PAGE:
Hmong Women Speakers Series Featuring:
Dr. Mai Na Lee Women's Role in the Shaping of the Hmong People
When: Thursday, June 11, 2009
Time: 12 pm NOON - 1:30 pm
Where: Hoa Bien Restaurant, 1105 University Ave W., St. Paul, MN
When Mai Na Lee came to the United States with her family in 1980, she was 12 years old and had never held a pencil. Twenty-five years later, she became the first Hmong American to earn a Ph.D. in history. Today, as an assistant professor at the University of Minnesota , she is the first in the nation to develop and teach college-level courses on Hmong history.
Lee was recruited to teach at the University by Ann Waltner, professor of history and director of the Institute for Advanced Study at the University. "I wanted to recruit Mai Na because Hmong history is extremely important in the local context and because she is an excellent historian," Waltner explains.
Lee was a post-doctoral fellow at the U in 2005 and 2006 and last fall accepted a tenure-track position. Lee's personal history includes other firsts.
She was the first among her four siblings to master English, to graduate from high school (Humboldt in St. Paul ), and to receive her B.A. (Carleton College) and M.A. and Ph.D. degrees (University of Wisconsin-Madison). She was also the first Hmong to receive a $20,000 Susan B. Anthony Fellowship from the American Association of University Women, which enabled her to finish her dissertation.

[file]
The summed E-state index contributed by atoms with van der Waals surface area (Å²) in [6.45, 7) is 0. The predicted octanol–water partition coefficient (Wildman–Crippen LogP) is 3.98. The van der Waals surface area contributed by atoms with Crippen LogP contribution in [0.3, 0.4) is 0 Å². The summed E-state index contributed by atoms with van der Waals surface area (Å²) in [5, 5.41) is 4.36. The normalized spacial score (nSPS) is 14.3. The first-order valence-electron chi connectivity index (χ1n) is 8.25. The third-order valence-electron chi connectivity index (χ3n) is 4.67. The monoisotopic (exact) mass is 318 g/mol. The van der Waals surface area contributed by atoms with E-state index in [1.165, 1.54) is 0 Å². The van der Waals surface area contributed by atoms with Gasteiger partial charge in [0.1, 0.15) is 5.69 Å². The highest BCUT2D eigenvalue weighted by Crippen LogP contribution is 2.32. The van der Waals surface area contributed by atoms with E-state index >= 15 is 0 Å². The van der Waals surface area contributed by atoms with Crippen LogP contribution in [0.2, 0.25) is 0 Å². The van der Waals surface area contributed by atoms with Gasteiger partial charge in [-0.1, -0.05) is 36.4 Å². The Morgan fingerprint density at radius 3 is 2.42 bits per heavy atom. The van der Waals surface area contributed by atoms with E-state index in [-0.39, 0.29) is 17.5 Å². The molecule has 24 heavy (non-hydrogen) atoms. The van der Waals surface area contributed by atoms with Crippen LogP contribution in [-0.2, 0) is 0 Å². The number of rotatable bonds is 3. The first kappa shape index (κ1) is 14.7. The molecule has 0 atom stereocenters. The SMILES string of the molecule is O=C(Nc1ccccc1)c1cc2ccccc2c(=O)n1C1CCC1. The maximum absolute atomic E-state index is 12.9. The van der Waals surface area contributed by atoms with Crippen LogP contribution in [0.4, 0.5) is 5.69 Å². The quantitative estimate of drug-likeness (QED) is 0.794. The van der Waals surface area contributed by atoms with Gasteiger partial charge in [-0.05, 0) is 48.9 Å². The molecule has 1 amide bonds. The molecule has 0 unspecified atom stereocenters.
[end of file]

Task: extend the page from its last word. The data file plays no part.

"This was a great honor for me," Lee says. "It was the first time the word pioneer was attributed to me. I love that title. I am a great admirer of Susan B. Anthony and other American women who were pioneers in their struggles for civil rights."
The manuscript for her dissertation, titled The Dream of the Hmong Kingdom: Resistance, Collaboration and Legitimation Under French Rule, will be published as a book next summer.
Lee modestly acknowledges that she has come a long way since leaving Laos and the refugee camps of Thailand and arriving in the small town of Omro, outside Oshkosh, Wisconsin.
She had had no previous schooling but was placed in the third grade and learned English very quickly. This stood her in good stead when the family, feeling lonely and isolated as the only Hmong in Omro, moved to the Twin Cities, where other relatives and friends had settled.
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